UAE banks fight for deposits in a race to meet regulatory requirements

04 January 2016

Abu Dhabi’s FGB secures a $1bn domestic deposit from Emirates Airlines while NBAD looks overseas for deposits

 Abu Dhabi’s First Gulf Bank (FGB) has secured a $1bn deposit from Dubai government-controlled Emirates Airlines as lenders in the UAE scrambled to boost deposits before end of 2015 to comply with the UAE Central Bank’s requirements.

National Bank of Abu Dhabi (NBAD), the country’s largest lender by assets on the other hand, has avoided the domestic race for expensive short term solutions and has looked overseas for deposits.

FGB was among several UAE lenders which competed for Emirates’ deposit, two bankers familiar with the matter told MEED.

The UAE Central Bank has asked lenders to maintain permissible limit in various ratios such as eligible liquid asset ratio, the advances to stable resources ratio and loan to deposit ratio. These ratios are indicators of general health of the banking system.

The Lenders that were trying to comply with the regulatory limits actively sought short-term corporate deposits between six months to one year maturity, according to the bankers.

“There is tension in the market and the banks in the last six-to-eight weeks have very aggressively pursued deposits,’’ said one of the bankers who asked not to be named.

Emirates Airlines keeps nine months of working capital in cash for contingencies and it invites UAE banks to offer interest rates for placing deposits with them. “What happens at Emirates is that there is effectively a bidding war. They highest bidder takes the deposit,’’ said the banker.

Spokeswomen for FGB and Emirates declined to comment.

FGB was not the only lender, which aggressively pursued the short-term deposits. United Arab Bank (UAB), Commercial Bank International (CBI) and Emirates Islamic were also active on that front, the banker pointed out.

“We are very comfortable with our liquidity position and ratios, which are in line with best market practices,” a CBI spokesman said. Spokeswomen for both UAB and Emirates Islamic didn’t respond to requests for comments.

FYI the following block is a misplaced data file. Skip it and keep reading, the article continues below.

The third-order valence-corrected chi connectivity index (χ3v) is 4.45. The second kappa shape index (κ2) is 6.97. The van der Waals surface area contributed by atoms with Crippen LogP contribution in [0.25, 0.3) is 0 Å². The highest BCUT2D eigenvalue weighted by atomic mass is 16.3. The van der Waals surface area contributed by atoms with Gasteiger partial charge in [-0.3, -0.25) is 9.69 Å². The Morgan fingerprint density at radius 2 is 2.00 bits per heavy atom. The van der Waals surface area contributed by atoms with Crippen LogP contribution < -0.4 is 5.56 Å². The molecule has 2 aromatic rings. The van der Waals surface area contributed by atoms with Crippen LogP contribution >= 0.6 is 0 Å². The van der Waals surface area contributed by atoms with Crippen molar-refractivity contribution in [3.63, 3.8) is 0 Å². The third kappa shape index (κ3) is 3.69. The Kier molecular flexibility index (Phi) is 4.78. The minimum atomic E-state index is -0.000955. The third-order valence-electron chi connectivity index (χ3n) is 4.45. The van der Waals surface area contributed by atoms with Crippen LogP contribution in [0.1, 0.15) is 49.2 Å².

NBAD, on the other, said that its strategy to levering its name and strength of its franchise overseas has helped it offset the impact of falling government and public sector deposits on the back of slumping oil prices, according to Steve Jordan, NBAD’s group treasurer.

Some of the banks in the UAE may require liquidity to strengthen balance sheets in the “new normal’’ environment and to meet regulatory requirements. This has forced them to compete aggressively and pay up even for short term deposits, Jordan explained in an emailed statement to MEED last week. “NBAD has no intentions to participate in this pure pricing based competition and did not do so even in the times of post-2008 financial crisis,’’ he said.

Liquidity conditions are getting tighter for the banks in the UAE. The price of crude, – sale of which is the major source of income for the oil-exporting UAE, especially, Abu Dhabi – have dropped to 11-year low in recent weeks. The government, in order to meet the shortfalls, has been withdrawing funds from the local banks.

NBAD was among the worst hit. The government deposits at the bank dropped by $13bn. The bank’s chief executive Alex Thursby in October said that the UAE banking system as a whole has lost about $15bn in government deposits from September 2014 to September 2015.

“We have been more active and focused on raising deposits from our international network than before. This has helped the bank to offset some of the outflows of the government and public sector deposits,’’ according to Jordan.

The overall deposit growth in the UAE has slowed down in the last 12 months to just 2 per cent. The private sector deposits grew by 5.4 per cent while the government sector experienced a negative growth rate of 6.3 per cent year-to-date in November, according to Monthly Outlook published on Central Bank’s website in December.

Loans rose by 8.1 per cent in the last 12 months by the end of November. Government-related loans rose 10 per cent year-to-date. However, this sector represents just 11 per cent of the total loans outstanding. The private sector accounted for almost 70 of the total loan volume, which grew by 8.3 per cent, according to the Central Bank.


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